In the 2014-2015 NBA season, each team will be limited by a $63 million salary cap (or maximum). The league has a host of exceptions, which allow teams to exceed the cap and to be competitive, usually means going over the cap.
The largest impediment to a team picking up valuable free agents is the cap holds a team might have for players from last year’s team. When a team’s player goes to free agency a percentage of that player’s salary is held on the team’s cap until, they resign the player and the contracted amount is added to the salary cap while the hold is removed, or the team renounces rights to the player.
Why would a team want rights to a player? Of the many exceptions is the Larry Bird exception. The Bird exception allows a team to resign a player which they have rights to even while they are at or over the salary cap. A player and team have Bird rights after that player has played for the team for three years.
This is where it gets a little tricky. Many times the cap hold is more money than the contract the player will sign with the team. If a player made above the league average salary, about $5.3 million, than the cap hold for that player is 150 percent of the player’s previous salary or the league’s maximum salary. Take Chris Bosh for instance, he made just over $19 million last season and his cap hold is the maximum salary ($20.6 million). If a player made less than the league average, the cap hold is 190 percent of the player’s previous salary. Take Udonis Haslem for instance, he made $4.3 million last season and his cap hold is about $8.3 million.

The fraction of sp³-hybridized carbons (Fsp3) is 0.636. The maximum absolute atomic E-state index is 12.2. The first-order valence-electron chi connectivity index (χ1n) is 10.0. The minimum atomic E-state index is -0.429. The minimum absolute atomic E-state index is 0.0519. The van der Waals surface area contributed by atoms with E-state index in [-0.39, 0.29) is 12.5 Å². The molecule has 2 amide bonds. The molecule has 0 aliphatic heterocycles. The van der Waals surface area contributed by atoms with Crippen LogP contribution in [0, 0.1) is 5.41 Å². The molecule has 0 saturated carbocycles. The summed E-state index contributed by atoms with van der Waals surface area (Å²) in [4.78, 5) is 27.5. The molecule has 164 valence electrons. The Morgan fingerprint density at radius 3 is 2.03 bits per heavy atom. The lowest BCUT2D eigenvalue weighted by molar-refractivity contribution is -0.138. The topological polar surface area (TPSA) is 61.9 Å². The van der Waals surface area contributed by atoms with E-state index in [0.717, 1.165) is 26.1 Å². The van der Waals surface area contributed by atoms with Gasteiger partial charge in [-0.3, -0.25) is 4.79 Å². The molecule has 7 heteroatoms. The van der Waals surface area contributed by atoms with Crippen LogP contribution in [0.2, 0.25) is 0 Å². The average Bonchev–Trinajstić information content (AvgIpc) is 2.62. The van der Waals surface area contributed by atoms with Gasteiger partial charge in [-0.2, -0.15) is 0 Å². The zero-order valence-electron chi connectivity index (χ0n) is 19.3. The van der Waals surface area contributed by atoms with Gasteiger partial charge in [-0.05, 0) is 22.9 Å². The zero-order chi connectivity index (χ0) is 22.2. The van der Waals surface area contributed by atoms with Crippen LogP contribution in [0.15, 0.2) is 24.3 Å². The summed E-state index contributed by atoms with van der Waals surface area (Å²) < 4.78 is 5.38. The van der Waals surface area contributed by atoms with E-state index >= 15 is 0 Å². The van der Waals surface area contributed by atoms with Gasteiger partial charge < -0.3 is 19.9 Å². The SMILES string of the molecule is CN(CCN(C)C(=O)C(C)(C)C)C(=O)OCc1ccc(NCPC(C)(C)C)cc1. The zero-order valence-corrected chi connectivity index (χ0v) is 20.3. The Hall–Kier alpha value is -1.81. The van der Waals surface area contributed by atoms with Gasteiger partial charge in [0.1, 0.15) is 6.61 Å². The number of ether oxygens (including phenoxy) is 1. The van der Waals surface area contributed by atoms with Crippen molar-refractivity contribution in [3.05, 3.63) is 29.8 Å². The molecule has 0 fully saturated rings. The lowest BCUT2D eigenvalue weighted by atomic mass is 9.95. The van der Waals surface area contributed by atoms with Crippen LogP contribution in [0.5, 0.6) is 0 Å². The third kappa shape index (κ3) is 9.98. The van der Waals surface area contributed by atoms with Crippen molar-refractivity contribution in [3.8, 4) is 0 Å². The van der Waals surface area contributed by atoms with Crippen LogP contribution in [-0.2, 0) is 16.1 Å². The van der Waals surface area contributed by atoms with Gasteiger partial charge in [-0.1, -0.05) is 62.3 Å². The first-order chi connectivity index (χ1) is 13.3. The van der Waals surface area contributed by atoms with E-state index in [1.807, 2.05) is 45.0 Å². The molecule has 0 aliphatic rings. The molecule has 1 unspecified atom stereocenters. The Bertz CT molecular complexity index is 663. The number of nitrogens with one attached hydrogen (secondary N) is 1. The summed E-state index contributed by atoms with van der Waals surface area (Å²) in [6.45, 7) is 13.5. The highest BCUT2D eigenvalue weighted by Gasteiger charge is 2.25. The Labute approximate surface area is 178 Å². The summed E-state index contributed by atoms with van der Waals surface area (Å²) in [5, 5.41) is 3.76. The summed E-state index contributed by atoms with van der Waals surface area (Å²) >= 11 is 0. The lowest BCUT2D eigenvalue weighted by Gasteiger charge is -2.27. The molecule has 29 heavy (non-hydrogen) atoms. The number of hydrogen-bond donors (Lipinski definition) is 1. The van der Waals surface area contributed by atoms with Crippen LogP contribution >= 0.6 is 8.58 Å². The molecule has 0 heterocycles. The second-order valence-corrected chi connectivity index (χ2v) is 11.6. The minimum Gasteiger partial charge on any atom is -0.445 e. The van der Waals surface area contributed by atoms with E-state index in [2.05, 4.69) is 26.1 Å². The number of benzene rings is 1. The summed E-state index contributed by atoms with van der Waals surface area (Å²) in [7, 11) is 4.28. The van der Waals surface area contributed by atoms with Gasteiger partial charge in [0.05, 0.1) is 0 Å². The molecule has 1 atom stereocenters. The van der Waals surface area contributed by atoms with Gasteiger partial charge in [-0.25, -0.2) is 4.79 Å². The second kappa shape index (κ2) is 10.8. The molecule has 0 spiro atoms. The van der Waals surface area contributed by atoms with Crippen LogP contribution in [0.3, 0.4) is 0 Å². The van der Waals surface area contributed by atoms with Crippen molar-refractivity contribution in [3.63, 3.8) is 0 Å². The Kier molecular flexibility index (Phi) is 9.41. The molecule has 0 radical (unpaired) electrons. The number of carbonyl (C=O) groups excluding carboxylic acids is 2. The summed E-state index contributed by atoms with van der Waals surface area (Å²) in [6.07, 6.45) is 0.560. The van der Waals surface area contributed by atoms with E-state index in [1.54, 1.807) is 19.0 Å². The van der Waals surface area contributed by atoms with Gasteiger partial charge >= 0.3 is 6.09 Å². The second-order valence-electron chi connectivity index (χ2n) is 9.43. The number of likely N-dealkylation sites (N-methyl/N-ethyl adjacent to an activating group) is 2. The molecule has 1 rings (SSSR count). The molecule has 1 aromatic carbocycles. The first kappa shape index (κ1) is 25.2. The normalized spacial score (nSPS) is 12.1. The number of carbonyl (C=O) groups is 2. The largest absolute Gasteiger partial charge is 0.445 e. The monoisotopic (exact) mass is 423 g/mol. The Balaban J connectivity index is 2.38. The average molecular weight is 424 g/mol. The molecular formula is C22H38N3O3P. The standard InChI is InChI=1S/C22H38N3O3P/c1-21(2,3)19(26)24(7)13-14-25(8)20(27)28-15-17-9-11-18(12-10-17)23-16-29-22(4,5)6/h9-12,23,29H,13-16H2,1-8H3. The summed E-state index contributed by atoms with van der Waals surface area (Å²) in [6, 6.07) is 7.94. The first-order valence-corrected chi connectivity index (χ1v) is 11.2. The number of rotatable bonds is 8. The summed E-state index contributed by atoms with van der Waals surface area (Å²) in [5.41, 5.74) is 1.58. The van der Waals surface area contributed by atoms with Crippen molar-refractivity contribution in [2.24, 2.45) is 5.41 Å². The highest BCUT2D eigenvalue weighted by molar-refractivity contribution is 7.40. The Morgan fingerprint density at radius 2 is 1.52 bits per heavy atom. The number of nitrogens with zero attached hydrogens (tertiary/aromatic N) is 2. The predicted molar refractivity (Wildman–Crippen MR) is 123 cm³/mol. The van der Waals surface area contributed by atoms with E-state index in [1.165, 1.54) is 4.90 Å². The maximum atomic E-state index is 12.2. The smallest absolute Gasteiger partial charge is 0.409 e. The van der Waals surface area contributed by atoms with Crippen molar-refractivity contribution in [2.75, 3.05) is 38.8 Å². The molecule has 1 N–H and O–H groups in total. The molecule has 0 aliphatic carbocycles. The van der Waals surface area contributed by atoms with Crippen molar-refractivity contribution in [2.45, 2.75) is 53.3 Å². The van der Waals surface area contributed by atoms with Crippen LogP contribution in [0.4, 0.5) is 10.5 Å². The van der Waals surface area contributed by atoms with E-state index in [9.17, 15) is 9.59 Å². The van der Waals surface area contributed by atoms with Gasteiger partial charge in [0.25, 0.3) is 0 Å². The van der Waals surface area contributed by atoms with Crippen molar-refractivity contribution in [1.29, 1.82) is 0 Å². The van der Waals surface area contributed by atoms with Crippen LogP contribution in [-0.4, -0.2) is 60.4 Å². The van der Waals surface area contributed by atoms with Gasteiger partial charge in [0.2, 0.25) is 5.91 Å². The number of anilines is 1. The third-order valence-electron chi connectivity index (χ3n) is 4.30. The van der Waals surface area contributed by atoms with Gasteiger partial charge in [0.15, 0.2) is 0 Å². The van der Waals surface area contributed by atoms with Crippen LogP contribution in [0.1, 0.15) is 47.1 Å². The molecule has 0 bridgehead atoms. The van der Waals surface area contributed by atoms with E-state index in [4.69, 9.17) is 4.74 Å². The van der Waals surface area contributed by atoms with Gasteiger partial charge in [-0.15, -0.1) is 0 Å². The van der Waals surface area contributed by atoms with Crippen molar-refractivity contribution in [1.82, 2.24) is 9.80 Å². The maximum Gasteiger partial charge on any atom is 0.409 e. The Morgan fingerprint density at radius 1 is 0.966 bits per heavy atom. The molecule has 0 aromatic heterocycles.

Using the Bird exception to sign both players will not give the Heat maximum benefits of the exceptions. When the Heat sign (in this hypothetical) Udonis Haslem for nearly $2 million their salary would reduce by over $6 million. If that reduction brings the team below the salary cap the team must add the salary towards their cap without using an exception. On the other hand, if a player’s expected salary is greater than their cap hold the Bird exception is a great way to surpass the cap. Take the Miami Heat’s Chris Andersen (Birdman), he has a cap hold of just under a million dollars, but the contract he is expected to sign is thought to be in the $5 million range. The Heat may sign his using an “early Bird exception” (similar to the Bird exception just slightly less money) for $5 million and exceed the cap by $4 million.
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